1. tc is the time taken by the CADC capacitor to fully charge: Vc = VAIN (with max.1/2 lsb error)
Vc: capacitor (CADC) voltage
tc = (RADC + RAIN) × CADC
2.2.7
Effect of source capacitance and parasitic capacitance of the PCB
When converting analog signals, it is necessary to account for the capacitance at the source
and the parasitic capacitance seen on the analog input pin (refer to Figure 16). The source
resistance and capacitance form an RC network and the ADC conversion results may not be
accurate unless the external capacitor (CAIN + Cp) is fully charged to the level of the input
voltage. The greater value of (CAIN + Cp), the more limited the source frequency.
The external capacitance at the source and the parasitic capacitance are denoted by CAIN
and Cp, respectively.
Figure 16. Analog input with RAIN, CAIN and Cp
STM32
Source
VAIN
RAIN
CAIN
AINx
CP
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ADC errors
2.2.8
AN2834
Injection current effect
A negative injection current on any analog pin (or a closely positioned digital input pin) may
introduce leakage current into the ADC input. The worst case is the adjacent analog
channel. A negative injection current is introduced when VAIN < VSS, causing current to flow
out from the I/O pin. This is illustrated in Figure 17.
Figure 17. Effect of injection current
VAIN0
STM32
RAIN0
AIN0
leakage
current
AIN1
Injection
current
VAIN < VSS
VSSA
2.2.9
ai15484
Temperature influence
The temperature has a major influence on ADC accuracy. Mainly it leads to two major
errors: offset error drift and gain error drift. Those errors can be compensated in the
microcontroller firmware (refer to Section 3.2.8 for the temperature-compensation methods).
2.2.10
I/O pin crosstalk
Switching the I/Os may induce some noise in the analog input of the ADC due to capacitive
coupling between I/Os. Crosstalk may be introduced by PCB tracks that run close to each
other or that cross each other.
Internally switching digital signals and I/Os introduces high-frequency noise. Switching highsink I/Os may induce some voltage dips in the power supply caused by current surges. A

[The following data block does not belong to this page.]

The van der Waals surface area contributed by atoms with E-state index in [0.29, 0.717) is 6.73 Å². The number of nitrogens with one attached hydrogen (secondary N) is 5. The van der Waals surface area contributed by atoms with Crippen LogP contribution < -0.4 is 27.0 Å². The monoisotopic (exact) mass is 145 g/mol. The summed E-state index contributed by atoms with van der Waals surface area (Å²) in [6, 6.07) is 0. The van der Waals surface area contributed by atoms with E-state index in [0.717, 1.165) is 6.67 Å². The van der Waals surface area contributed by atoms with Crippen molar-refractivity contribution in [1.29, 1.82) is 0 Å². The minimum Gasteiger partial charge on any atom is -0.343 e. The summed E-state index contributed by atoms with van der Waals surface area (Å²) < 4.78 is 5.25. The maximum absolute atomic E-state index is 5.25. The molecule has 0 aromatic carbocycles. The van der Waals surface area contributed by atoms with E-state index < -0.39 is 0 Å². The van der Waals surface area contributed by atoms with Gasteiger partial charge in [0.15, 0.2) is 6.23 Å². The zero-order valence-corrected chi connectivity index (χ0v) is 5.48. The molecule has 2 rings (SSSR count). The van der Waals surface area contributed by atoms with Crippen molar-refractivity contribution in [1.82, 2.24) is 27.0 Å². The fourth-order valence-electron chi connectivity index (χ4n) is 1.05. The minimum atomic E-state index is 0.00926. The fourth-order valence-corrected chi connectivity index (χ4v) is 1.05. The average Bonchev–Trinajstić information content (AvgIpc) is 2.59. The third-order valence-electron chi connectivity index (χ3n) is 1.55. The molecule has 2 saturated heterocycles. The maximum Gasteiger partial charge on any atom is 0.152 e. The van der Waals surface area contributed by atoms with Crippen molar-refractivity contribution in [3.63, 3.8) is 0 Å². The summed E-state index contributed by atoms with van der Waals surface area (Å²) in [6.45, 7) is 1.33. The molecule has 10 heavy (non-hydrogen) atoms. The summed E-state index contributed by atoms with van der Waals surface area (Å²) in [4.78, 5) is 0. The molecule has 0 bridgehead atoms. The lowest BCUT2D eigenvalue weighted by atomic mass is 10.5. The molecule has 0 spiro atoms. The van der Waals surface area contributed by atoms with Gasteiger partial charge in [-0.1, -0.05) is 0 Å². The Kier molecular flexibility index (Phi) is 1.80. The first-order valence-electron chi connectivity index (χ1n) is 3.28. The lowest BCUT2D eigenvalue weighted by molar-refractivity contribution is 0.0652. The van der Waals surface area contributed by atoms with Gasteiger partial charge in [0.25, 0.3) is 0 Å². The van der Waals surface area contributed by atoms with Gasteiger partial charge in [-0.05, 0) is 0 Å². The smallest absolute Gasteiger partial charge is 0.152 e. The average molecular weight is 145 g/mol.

digital track that crosses an analog input track on the PCB may affect the analog signal (see
Figure 18).
Figure 18. Crosstalk between I/O pins
Analog
in
STM32
Digital
I/O
Analog
in
STM32
Digital
I/O
Case 1
Case 2
ai15485
Case 1: Digital and analog signal tracks that pass close to each other.
Case 2: Digital and analog signal tracks that cross each other on a different PCB side.
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2.2.11
ADC errors
EMI-induced noise
Electromagnetic emissions from neighboring circuits may introduce high-frequency noise in
an analog signal because the PCB tracks may act like an antenna (See Figure 19.).
Figure 19. EMI sources
Electromagnetic
noise
I/O
coupled
noise
STM32
ADC
Noise induced
from PCB tracks
Internal
noise
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AN2834
3
How to get the best ADC accuracy
3.1
Reduce the effects of ADC-related ADC errors
The TUE is not the sum of all the errors EO, EG, EL, ED. It is the maximum deviation that can
occur between the ideal and actual digital values. It can result from one or more errors
occurring simultaneously.
As the ILE is the integral of the DLE, it can be considered as the indicator of the maximum
error. Do not add the DLE and ILE together to calculate the maximum error that may occur
at any digital step.
The maximum error values specified in the datasheet are the worst error values measured
in laboratory test environment over the given voltage and temperature range (see device
datasheet).
The ILE and DLE are dependent on the ADC design. It is difficult to calibrate them. They
can be calibrated by the measured ADC curve stored in the microcontroller memory but this
needs calibration of each individual device in final application.
Offset and gain errors can be easily compensated using the STM32x ADC self-calibration
feature or by microcontroller firmware.
3.2
Minimize ADC errors related to external environment of ADC
3.2.1
Reference voltage / Power supply noise minimization
Power supply side
Linear regulators have a better output in terms of noise. The mains must be stepped down,
rectified and filtered, then fed to linear regulators. It is highly recommended to connect the
filter capacitors to the rectifier output. Please refer to the datasheet of the used linear
regulator.
If you are using a switching power supply, it is recommended to have a linear regulator to
supply the analog stage.
It is recommended to connect capacitors with good high-frequency characteristics between